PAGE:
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Email Author: Ellen Hopkins
Story Posted: 12/23/2005 03:50 pm

A honeymoon on snowshoes

Chances are, if you’re planning a winter honeymoon, you enjoy snow sports. While most winter sport enthusiasts ski or snowboard, others enjoy quieter activities like cross country skiing or snowshoeing, which allows you to travel to more private places. If you’re planning a winter honeymoon and would like to explore the Sierra without noise or crowds, consider doing it on snowshoes.

People have snowshoed for thousands of years. The first snowshoes were unwieldy — some more than over seven feet in length — but they allowed navigation of deep powder. Modern snowshoes utilize metal alloy frames, solid fabric decking, spring-loaded bindings and heel cleats, state-of-the-art technology which has revolutionized the sport. It’s easy to learn and fun. And for fitness buffs, snowshoeing can burn up to 1,000 calories per hour.

If it’s your first time, you might want to take a lesson. Find them at Sierra-at-Tahoe (530-659-7453), where there are three miles of groomed trails. Rental equipment and guided tours of the backcountry also are available.

Kirkwood Cross Country (209-258-7248) also offers lessons, along with 80 kilometers of machine-groomed tracks and three interconnected trail systems with three warming huts. Rental gear also is available.

The Mountain Sports Center (530-542-6584) on South Shore, at historic Camp Richardson, offers 35 kilometers of terrain, with 20 groomed kilometers and you can enjoy snowshoeing along the Lake Tahoe shoreline. Lessons and rentals are available.

You can rent snowshoes and learn technique tips at Spooner Lake Cross-Country (775-749-5349), located on Highway 28, about a half-mile north of Highway 50. There you’ll find more than 90 kilometers of interconnected trails, most of them machine groomed, with one backcountry trail. Altogether, you can explore 9,000 acres of the beautiful Lake Tahoe Nevada State Park.

Another great place to snowshoe is Alpine Meadows (530-583-4232), which offers marked trails that begin near the lodge and head off into old growth trees on National Forest land. Rentals are available.

Off Interstate 80, at the Norden exit, you’ll find Royal Gorge (530-426-3871), the largest cross country ski resort in North America. Snowshoers also are welcome to enjoy 90 groomed trails and 330 kilometers of Sierra high country. Rentals are available.

Here are some tips to get you started:

To climb a slope, kick the front of your snowshoe into the snow and push down. Make sure each step is high enough above the last so the snow between them doesn’t collapse.

To descend, utilize your heel cleats. Lean back, knees slightly bent, and keep your weight on your heel cleats.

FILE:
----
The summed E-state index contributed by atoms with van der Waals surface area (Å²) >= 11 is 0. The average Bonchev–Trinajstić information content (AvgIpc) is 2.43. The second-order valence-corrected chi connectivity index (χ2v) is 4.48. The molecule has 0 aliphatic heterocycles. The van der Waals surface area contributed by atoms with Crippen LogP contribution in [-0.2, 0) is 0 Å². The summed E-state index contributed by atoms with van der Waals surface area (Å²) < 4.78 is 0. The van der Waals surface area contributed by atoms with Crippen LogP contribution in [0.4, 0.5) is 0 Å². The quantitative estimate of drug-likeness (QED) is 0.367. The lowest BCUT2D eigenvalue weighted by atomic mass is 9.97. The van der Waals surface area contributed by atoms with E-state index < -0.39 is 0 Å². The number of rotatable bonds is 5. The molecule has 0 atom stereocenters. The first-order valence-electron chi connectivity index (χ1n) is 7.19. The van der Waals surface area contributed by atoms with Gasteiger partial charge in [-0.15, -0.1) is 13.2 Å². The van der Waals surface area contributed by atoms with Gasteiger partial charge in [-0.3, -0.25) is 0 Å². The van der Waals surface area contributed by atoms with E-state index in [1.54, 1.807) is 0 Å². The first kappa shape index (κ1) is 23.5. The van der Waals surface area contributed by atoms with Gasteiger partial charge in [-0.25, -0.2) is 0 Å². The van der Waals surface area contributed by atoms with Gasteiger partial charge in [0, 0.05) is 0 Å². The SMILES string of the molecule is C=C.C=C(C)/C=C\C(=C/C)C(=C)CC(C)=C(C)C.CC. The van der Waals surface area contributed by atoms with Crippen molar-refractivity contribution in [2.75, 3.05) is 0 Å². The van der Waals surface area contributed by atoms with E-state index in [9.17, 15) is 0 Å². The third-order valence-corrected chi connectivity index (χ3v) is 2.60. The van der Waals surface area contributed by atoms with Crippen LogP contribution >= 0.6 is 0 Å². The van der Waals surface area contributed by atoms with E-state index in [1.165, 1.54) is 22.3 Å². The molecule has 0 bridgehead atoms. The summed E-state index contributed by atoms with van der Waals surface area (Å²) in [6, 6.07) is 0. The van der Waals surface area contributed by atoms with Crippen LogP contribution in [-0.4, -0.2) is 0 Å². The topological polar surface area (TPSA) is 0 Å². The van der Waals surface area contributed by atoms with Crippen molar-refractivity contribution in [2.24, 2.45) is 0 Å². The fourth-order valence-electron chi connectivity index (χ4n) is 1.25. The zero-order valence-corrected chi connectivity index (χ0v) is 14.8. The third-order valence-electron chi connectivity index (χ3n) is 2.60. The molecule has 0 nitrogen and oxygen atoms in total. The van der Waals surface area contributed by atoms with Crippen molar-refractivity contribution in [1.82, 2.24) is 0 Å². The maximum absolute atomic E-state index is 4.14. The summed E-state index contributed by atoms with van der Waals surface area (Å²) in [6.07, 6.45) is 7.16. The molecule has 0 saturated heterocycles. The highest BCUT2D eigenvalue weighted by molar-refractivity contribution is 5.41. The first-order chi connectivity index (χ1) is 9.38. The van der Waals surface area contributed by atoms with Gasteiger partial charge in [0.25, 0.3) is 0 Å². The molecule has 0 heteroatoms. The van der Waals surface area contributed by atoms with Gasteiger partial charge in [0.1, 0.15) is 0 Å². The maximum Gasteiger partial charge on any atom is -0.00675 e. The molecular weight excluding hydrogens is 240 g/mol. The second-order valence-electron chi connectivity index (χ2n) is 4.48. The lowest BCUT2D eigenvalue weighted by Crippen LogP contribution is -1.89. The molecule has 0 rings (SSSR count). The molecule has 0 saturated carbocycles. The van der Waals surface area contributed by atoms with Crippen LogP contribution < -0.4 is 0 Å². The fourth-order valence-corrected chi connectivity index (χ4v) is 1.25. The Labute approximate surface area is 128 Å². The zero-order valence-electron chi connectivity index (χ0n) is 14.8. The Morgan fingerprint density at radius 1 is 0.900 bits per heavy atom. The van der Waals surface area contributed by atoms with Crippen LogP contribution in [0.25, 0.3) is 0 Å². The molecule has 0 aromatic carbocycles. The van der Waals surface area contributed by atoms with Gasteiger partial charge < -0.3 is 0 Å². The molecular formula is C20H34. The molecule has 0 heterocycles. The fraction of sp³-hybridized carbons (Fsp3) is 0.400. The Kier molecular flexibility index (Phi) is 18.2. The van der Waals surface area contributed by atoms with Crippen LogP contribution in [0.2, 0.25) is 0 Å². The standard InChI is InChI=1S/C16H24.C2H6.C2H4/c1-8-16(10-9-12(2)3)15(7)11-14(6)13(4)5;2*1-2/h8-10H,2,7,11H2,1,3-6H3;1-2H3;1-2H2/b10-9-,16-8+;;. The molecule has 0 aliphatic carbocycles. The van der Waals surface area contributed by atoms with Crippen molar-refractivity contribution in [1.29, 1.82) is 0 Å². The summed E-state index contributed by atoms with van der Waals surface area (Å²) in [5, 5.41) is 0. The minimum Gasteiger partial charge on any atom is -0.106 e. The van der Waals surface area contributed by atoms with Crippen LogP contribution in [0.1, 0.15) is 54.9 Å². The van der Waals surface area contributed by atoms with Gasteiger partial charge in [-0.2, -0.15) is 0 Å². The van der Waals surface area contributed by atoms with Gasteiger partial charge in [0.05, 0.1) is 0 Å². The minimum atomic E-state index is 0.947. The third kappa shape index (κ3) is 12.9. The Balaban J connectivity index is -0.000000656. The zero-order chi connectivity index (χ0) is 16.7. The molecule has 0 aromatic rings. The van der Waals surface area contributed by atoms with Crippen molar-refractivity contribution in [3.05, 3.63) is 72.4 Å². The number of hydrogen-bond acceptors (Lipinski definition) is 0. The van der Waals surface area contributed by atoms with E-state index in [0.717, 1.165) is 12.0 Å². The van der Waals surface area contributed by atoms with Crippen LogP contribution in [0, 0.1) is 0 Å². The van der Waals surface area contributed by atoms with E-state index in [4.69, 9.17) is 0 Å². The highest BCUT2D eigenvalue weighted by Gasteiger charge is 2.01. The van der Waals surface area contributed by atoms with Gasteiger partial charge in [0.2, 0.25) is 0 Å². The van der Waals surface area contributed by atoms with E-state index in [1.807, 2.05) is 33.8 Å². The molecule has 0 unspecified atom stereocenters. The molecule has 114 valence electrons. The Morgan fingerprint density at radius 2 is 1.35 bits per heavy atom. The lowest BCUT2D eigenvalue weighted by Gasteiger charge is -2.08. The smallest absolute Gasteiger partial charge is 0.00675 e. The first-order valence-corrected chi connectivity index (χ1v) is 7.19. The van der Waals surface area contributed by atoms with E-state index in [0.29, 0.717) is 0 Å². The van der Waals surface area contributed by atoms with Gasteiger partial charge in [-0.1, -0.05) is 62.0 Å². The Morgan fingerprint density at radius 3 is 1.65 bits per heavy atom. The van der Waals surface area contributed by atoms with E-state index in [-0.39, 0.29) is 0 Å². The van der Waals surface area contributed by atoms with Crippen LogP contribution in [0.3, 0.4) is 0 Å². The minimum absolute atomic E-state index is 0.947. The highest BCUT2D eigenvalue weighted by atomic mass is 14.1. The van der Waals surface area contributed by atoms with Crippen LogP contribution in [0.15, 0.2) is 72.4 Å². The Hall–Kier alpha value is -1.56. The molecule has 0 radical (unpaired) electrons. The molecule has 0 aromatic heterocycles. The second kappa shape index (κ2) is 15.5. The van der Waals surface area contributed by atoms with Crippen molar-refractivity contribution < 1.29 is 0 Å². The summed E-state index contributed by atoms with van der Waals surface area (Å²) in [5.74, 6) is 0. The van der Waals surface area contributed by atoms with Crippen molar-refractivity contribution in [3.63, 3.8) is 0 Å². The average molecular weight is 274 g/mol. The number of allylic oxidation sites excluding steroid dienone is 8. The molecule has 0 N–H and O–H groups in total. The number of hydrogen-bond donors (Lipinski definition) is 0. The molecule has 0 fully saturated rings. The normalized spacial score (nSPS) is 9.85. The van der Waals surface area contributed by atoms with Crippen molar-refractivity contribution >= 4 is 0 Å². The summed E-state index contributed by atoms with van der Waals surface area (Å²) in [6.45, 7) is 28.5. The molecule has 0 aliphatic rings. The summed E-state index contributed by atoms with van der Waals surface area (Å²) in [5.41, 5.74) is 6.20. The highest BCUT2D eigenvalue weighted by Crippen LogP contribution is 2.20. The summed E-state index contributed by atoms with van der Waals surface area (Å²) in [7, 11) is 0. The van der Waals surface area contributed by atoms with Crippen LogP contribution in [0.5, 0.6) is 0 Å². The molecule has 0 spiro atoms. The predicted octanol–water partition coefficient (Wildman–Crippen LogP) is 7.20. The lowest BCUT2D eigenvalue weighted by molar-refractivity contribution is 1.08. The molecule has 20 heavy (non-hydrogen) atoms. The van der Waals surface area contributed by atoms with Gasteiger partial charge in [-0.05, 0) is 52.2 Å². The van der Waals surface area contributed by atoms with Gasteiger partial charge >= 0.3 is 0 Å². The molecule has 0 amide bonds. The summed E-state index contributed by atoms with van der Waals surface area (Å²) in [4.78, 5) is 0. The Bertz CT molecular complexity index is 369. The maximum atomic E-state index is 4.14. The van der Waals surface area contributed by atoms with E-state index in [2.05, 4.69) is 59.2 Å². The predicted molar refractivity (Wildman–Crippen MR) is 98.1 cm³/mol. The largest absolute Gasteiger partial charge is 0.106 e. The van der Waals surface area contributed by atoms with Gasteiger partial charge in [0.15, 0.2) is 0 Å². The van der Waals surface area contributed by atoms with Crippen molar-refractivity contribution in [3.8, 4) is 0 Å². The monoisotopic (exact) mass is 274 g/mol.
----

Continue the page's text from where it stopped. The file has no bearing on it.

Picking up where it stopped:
To traverse a slope, swing your heel hard toward the uphill slope, then push down, engaging the cleats and securing the edge of the snowshoe in the slope. You’ll find poles helpful here.

To stay safe, check the weather before heading out and be sure to let someone know where you’re going and what time you expect to return. Know your limits and don’t go beyond them.

To stay comfortable, dress in layers. The first layer should be light and breathable, but avoid cotton. The second layer should insulate. Choose light weight fleece or wool. The outer layer should be waterproof.

To keep your feet dry, wear socks made of wool, silk or polypropylene. Waterproof hiking boots are recommended, and gators will keep snow from going inside them.

Take along water (at least a quart per person per hour), extra food or energy bars. Bring a compass and map, and know how to use them. Also bring sunscreen, lip protection and a first aid kit.

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Backcountry winter honeymoons

If you have the hang of snowshoeing and a true sense of adventure, why not consider a backcountry winter honeymoon? You can explore pristine areas of the Sierra, rarely visited in winter, and still find a place to “hang your snowshoes” overnight.

The Clair Tappan Lodge, a rustic mountain lodge on Donner Summit, is owned and operated by the Sierra Club. The lodge, which was built entirely by volunteers in 1934, is operated on a cooperative basis. Guests must bring their own sleeping bags, linens and towels, and are expected to help with upkeep during their stay. The small staff includes a cook, who prepares family-style meals, three times per day.

Accommodations are rustic (single bunk beds for up to 140 people in several different configurations). There is a spacious living room with a huge fireplace; a library; communal dining room; social lounge and hot tub. The lodge maintains 10 to 12 kilometers of groomed trails and serves as a jumping off point to some spectacular Sierra backcountry. Ambitious snowshoers can rent four backcountry huts, each a day’s travel apart. Equipment rental is available and use of the trails is free for guests of the Clair Tappan Lodge. Others are asked for a contribution of $7 each, to help cover the costs of maintaining the trails. Information: (530) 426-3632.

A little less rustic, but no less backcountry, option is the wilderness cabins available from Spooner Lake Cross Country Resort. Two are available. The Wildcat Cabin is 3.5 kilometers from the main lodge and has a view of Lake Tahoe’s Emerald Bay. The Spooner Lake Cabin is 1 kilometer away on the north side of Spooner Lake.

Both hand-hewn, Scandinavian-style log cabins are accessible only by foot, skis, snowshoes or mountain bikes.

Each cabin has a queen-sized bed, plus a futon bed, and sleep up to four. They have wood heat, a cooking stove and kitchen supplies. Learn more at (775) 749-5349 or